It was over so quickly… awkward, on the pavement, trying to keep out of the wedding-group photos of the couple that had just come out; confusion over which door to go in, then somebody showing them the way; hustle along the corridor, a few minutes’ wait, hushed, in the hall; a door opening, another wedding-group bustling past; another door opening and the registrar ushering them in.
In a low, bored drone he intoned the preliminaries… Brian was staring at the pattern on the carpet, as if he could read there the meaning of it all, the meaning they all knew at that moment. Not the lifeless ceremony, the cardboard stage-set, the dead script, the empty sham. Not that, but something at the heart of it, something real. In spite of it all, they knew, and that was what moved them, to laugh or to cry.
The other stories observe detailed fragments of life in Glasgow. Spence draws on his own childhood, with real and imagined stories. The prejudice and violence often confronting and embarrassing, none more so than Gypsy when he reveals the shameful bigotry and bullying of the people we referred to as tinkers. How sad that those at the bottom of society’s pecking order have to find other more marginalised people to despise.
And finally, the book closes with Blue, a first person account from a grief-stricken boy coping with the death of his mother who had been ill for sometime. He works through the various connotations of “blue” whether it be his Ranger scarf, his Catholic friend’s explanation of the colour and significance of Mary’s robes, the lyrics of diverse songs like Blue Moon and Singing The Blues…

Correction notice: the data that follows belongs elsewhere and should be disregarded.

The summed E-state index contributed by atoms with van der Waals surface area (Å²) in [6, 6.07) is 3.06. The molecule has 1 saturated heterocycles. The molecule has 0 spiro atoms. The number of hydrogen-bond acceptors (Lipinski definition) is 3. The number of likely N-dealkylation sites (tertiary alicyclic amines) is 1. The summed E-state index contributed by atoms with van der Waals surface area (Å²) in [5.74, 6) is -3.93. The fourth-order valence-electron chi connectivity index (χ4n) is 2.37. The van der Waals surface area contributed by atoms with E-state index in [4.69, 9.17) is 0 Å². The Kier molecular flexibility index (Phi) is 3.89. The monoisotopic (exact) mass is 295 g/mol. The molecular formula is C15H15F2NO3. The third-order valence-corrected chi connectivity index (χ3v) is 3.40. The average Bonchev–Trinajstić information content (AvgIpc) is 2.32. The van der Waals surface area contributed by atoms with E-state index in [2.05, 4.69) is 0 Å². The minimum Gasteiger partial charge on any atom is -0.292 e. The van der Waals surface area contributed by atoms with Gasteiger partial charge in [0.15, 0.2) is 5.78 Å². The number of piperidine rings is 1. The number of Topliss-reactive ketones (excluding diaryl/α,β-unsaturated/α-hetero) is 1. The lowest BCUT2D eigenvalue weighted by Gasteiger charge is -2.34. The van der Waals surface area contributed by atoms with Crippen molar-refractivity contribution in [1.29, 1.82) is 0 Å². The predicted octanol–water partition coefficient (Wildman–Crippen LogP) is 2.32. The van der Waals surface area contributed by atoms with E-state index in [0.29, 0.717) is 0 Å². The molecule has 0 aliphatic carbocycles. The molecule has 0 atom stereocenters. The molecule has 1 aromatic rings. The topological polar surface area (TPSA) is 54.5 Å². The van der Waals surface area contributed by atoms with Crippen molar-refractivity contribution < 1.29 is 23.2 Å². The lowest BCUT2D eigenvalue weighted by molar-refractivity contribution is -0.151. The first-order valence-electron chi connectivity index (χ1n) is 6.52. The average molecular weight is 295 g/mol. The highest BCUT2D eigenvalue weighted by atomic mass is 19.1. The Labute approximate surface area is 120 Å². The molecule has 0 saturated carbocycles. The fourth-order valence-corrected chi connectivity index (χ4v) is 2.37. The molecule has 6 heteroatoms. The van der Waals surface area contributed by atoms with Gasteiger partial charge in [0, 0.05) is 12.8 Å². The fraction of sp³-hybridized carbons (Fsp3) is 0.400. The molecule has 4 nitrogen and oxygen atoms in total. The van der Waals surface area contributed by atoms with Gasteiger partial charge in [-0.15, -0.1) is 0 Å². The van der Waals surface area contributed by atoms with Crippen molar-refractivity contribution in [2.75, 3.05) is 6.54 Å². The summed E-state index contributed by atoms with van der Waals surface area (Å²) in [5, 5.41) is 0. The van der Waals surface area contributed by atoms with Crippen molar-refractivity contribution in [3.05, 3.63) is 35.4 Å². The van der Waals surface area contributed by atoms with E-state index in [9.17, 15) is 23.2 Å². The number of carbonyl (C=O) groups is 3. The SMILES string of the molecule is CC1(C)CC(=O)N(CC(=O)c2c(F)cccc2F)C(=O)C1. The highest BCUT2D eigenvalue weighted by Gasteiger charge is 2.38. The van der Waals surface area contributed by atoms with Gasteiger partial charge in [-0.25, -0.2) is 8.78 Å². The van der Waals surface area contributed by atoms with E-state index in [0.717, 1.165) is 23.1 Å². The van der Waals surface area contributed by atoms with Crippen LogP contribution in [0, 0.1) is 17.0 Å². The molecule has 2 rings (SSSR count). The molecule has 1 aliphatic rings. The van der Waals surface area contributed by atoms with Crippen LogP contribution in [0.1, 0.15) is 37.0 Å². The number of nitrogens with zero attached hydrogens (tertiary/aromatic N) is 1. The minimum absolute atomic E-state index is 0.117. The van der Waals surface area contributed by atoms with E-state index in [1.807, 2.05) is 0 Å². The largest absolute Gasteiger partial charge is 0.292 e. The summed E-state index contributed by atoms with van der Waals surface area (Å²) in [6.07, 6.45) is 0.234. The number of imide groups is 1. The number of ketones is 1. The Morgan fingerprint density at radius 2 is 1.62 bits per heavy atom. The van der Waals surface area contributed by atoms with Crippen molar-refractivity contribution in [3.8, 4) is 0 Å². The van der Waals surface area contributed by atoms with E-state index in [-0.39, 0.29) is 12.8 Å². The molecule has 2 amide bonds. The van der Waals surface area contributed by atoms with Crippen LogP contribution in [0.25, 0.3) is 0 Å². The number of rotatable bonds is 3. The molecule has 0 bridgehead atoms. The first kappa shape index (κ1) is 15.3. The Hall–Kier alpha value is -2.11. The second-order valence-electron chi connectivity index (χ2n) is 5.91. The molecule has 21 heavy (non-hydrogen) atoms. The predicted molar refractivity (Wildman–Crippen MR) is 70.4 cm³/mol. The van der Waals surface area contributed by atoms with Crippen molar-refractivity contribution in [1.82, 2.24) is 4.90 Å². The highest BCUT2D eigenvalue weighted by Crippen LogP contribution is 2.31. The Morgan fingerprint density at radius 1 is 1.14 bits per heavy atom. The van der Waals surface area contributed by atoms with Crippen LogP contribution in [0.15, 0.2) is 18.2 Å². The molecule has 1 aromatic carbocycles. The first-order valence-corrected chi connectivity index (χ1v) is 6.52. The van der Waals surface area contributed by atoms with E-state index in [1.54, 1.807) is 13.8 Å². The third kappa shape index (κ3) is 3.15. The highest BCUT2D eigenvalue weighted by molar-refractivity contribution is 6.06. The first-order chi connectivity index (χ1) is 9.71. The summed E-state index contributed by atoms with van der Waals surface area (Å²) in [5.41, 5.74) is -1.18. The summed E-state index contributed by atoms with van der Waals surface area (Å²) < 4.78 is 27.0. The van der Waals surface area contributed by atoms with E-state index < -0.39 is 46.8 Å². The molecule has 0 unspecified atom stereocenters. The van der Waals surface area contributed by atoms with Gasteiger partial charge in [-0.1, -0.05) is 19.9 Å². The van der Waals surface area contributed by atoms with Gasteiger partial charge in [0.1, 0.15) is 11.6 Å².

It was as if part of me already knew and accepted, but part of me cried out and denied it. I cried into my pillow and a numbness came on me, shielding me from the real pain. I was lying there, sobbing, but the other part of me, the part that accepted, simply looked on. I was watching myself crying, watching my puny grief from somewhere above it all. I was me and I was not-me.
As a writer and a reader (and as a Scot), I’m grateful Dave discovered this book for me. It is 232 pages of powerful storytelling and as the young boy in the closing story learns, despite the tragedy of his Mother’s death, life does go on and the rest of the world goes about their business. The next day “was the same. It was very ordinary. Nothing had changed…”
Except the reader – the stories will make you ponder the complexities of the human condition and engage your emotions. Trust me, you don’t have to be Scottish to enjoy them!